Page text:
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Hospital infections
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Hospital infections


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  • 1. Presented By: Deeksha Verma B.Pharm 2nd year M.E.T Faculty Of Pharmacy Moradabad
  • 2. What Are Hospital infections? Hospital infections are infections that are results of treatment in the hospitals/healthcare units. Infections are considered as hospital infections if they- •1st appear in 48 hours or more after hospital admission. •Within 30 days after discharge.
  • 3. “Nosokomeio” meaning HOSPITAL. Where, NOSOCOMIAL comes from the greek word „NOSOS‟ means Disease „KOMEO‟ means To Take care Of
  • 4. Prerequisites for infections A susceptible host A microbe capable of producing an infection An envt. Favorable for the growth of microbes
  • 5. Nosocomial infection From another patient/staff/envt. From the patient’s own flora Exo- genous Endo- genous Important sources are:- •Contaminated air,water,food and medicines •Used equipments •Soiled linen •Hospital waste(Bio-medical waste)
  • 6. Mode Of Transmission Contact Transmission Droplet Transmission Airborne Transmission Common vehicle Transmission Vector Borne Transmission Direct Transmission Indirect Transmission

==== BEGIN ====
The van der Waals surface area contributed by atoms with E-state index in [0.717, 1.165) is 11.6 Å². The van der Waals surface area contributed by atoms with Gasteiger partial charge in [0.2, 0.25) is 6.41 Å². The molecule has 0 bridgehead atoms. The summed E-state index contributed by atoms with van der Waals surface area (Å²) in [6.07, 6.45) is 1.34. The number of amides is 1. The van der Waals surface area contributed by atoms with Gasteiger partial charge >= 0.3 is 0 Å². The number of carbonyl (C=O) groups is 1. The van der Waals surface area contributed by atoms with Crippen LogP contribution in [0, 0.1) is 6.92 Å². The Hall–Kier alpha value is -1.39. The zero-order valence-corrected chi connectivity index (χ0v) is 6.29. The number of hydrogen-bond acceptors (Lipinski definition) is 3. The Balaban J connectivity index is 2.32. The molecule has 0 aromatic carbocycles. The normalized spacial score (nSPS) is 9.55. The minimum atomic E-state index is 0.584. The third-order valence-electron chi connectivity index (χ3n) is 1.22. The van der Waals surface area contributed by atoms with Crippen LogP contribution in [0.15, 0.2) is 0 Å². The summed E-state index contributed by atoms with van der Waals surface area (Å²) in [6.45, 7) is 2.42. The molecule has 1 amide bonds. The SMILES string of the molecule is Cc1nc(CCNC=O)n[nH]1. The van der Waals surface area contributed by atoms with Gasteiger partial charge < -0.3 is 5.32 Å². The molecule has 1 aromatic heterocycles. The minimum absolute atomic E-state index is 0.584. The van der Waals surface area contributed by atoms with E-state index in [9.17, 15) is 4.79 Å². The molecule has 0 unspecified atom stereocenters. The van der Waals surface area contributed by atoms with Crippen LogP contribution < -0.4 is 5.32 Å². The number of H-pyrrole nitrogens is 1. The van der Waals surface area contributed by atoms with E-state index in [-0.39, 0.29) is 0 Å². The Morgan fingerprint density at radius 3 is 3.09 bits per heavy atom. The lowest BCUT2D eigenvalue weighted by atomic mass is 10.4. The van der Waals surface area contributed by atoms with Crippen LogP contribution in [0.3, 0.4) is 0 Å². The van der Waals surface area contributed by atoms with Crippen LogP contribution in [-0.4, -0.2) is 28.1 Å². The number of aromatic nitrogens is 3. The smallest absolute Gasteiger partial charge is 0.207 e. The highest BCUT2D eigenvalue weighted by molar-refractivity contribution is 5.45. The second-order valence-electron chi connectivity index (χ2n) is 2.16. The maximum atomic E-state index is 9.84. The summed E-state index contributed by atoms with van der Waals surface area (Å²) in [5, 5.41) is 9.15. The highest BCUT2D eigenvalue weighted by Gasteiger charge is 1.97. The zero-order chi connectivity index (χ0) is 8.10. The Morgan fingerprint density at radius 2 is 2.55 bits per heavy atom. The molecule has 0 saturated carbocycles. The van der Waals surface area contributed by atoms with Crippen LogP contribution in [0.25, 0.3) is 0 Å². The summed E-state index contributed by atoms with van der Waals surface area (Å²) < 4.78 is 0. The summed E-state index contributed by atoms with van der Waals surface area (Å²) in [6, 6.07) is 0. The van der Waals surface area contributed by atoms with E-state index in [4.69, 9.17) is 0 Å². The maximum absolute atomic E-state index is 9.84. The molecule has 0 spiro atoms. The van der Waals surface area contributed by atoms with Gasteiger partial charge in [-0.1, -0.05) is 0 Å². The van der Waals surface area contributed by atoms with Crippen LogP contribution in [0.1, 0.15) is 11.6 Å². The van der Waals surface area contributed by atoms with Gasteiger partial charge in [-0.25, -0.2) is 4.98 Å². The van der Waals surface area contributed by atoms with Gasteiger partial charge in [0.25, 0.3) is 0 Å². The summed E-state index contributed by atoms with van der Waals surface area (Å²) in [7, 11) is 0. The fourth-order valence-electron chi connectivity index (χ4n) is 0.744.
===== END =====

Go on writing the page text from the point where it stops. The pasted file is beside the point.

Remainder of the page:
• 7. Prevention Of hospital Infections
  • 8. Preventions 1.Isolation 2.Handwashing And Gloving 3.Surface Senitisation 4.Aprons 5.Mitigation
  • 9. Isolation Isolation precautions are designed to prevent transmission of microorganisms by common routes in hospitals, Because agents and host factors are more difficult to control.
  • 10. Handwashing And Gloving Handwashing frequently is called the Single most important measure to Reduce the risk of transmitting skin Microorganisms from one person to Another or from one site to another On the same patient. In addition to handwashing, Gloves play an important role in reducing the risk of transmission of microorganism. They are worn to provide a protective barrier, also prevents from contamination of the hands when touching blood, body fluids, excretions, mucuos membranes etc.
  • 11. Surface senitisation Sanitising surfaces is an often overlooked yet critical component of breaking the cycle of infection in health care environments. Modern sanitizing methods such as NAV-CO2 have been effective against gastroenteritis, MRSA, and influenza. Use of hydrogen peroxide vapour has been clinically proven to reduce infection rates and risk of acquisition.
  • 12. Aprons Wearing an apron during patient care reduces the risk of infection. The apron should either be disposable or be used only when caring for a specific patient.
  • 13. Mitigation